When asked for a show of hands, most of the attendees indicated their approval, but I discerned a lack of enthusiasm and a desire to be thankful for the hospitality influencing our response. We were then asked to submit questions on note cards and were given the following answers by Marrison and his colleagues:

  • The paper will still be wide enough for a birdcage liner, and the ink will still transfer to silly putty for temporary tattoos.
  • There will be no immediate increase in subscription cost caused by the new format. Any future increases will be modest.
  • The dispatch.com website will soon be behind a paywall, and non-subscribers will be allowed 10 free articles a month. Dispatch.com went behind a paywall once before several years ago, but the loss of Web audience was so great that it returned to its current free model. (The paywall plan is similar to The New York Times metered model, which began more than a year ago.)
  • Seven-day subscribers to the print Dispatch may be asked to pay a small amount extra for full Web access. (As a seven-day subscriber, I object to this. I believe I am paying enough at $250+ a year.)
  • Sections will range from four to 20 pages.
  • Sunday advertising inserts will be larger than the folded newspaper and will stick out.
  • Body type size and body type spacing between lines will remain the same as will headline style and size. Additional headline decks and subheads will be added to make up for the smaller pages, as needed. (Nonetheless, I expect headline point sizes to trend smaller as pages shrink.)
  • Promotion of the new format began with television ads during the Olympics and increased a month before the launch.
  • A special website touting the changes (formattedforlife.com) was established to help readers grow accustomed to the switch.
  • Reporters will be asked to make their articles 10 percent “tighter.” (This is a clue that when all is said and done, there will be a bit less content in the three-around Dispatch, but most readers like shorter articles and do not read entire articles anyway.)
  • The reporting and editing staff will not be expanded in the near future.

While Marrison and his colleagues went to great lengths to describe the move to three-around as “historic” and assiduously avoided the term “tabloid,” I would describe the move to a sub-tabloid size as “adaptive.” It will conserve newsprint, and it may increase readership of each copy by offering more sections to pass around in the home, office, coffee shop, and other social settings. If it reaches more eyeballs for advertisers and buttresses the paper’s finances in a time of newspaper industry financial stress, that would be “historic” in my opinion.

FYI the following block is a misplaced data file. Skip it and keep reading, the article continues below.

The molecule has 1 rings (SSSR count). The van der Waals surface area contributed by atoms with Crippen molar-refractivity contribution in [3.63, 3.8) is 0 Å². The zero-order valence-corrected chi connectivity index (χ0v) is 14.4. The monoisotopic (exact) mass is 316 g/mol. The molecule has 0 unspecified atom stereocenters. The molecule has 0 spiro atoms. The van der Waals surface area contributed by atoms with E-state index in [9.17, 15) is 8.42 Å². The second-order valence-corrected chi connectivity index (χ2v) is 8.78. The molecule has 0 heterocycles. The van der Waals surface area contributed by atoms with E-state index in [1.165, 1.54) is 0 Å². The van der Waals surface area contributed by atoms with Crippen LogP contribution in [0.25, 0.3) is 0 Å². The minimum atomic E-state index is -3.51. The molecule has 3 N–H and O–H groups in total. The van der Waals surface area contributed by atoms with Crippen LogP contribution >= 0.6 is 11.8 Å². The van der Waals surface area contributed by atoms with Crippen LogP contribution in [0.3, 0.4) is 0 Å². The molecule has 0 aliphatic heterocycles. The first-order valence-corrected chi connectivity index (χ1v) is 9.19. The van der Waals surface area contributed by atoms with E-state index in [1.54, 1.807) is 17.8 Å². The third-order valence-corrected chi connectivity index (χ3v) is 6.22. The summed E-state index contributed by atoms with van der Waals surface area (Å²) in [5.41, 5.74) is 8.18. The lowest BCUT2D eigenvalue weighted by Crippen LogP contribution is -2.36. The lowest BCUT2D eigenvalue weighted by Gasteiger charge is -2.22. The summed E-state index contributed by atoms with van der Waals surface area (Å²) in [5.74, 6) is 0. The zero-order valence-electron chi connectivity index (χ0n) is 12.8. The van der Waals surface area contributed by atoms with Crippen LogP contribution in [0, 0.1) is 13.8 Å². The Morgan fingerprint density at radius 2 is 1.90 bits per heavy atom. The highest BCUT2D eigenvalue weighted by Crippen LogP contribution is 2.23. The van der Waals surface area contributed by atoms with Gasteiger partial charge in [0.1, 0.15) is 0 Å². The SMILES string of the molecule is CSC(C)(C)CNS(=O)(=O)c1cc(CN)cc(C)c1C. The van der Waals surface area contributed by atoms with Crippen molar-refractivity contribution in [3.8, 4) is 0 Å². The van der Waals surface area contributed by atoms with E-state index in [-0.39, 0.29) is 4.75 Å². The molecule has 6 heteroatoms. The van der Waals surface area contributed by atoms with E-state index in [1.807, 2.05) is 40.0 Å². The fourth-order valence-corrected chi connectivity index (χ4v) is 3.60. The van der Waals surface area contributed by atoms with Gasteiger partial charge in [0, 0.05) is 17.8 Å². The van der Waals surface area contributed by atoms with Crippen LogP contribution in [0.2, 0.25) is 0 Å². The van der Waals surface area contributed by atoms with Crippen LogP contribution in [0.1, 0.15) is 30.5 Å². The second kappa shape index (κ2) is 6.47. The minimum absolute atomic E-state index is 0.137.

We loyal readers in attendance July 9 were a microcosm of what is ailing the newspaper industry. We were nearly all middle-aged or older, mostly white, mostly male, and mostly affluent. We are still a good audience for many advertisers, but our replacements — young, multicultural, female, lower and middle class — are not having the morning friendly deposited on their doorstep every day, and they increasingly are turning to online and mobile devices for their news.

I know from previous research I conducted (presented in 2011) that the Dispatch, its sister publications, and broadcast properties in Columbus have amassed, by far, the largest online and mobile audience of young adults in the metropolitan area. But now the Dispatch intends to charge for its online and mobile content in an era when people are used to free access. Dispatch.com will not exactly be “formatted” for young adult lives if it follows through with its plan to charge for access, but, as other newspapers are finding, it may be necessary for survival.


John K. Hartman is a professor of journalism at Central Michigan University and the author of two books about USA Today. He can be reached at john_hartman@dacor.net.


UPDATE: The Dispatch has since announced that launch of the new format will be delayed past Sept. 10 due to delays in the pressroom. A new expected launch date was not given.


Comments

Really?

Joe G | Wednesday, September 19, 2012

Seems to me it only saves money on paper, ink and press capacity if the end result is a newspaper that overall is smaller (I mean less content) than before. Am I correct? If it has the same amount of content, there will just be more, smaller pages and thus no savings.

Reason

John K. Hartman | Tuesday, September 11, 2012

Save money on paper, ink and press capacity.

Why?

Joe G | Monday, September 10, 2012

Why is it better to have a smaller page? Is this question answered?

why?

JoeG | Monday, September 10, 2012

Why, exactly, is this being done? Was it explained, and I missed it? Why are smaller and smaller pages an improvement?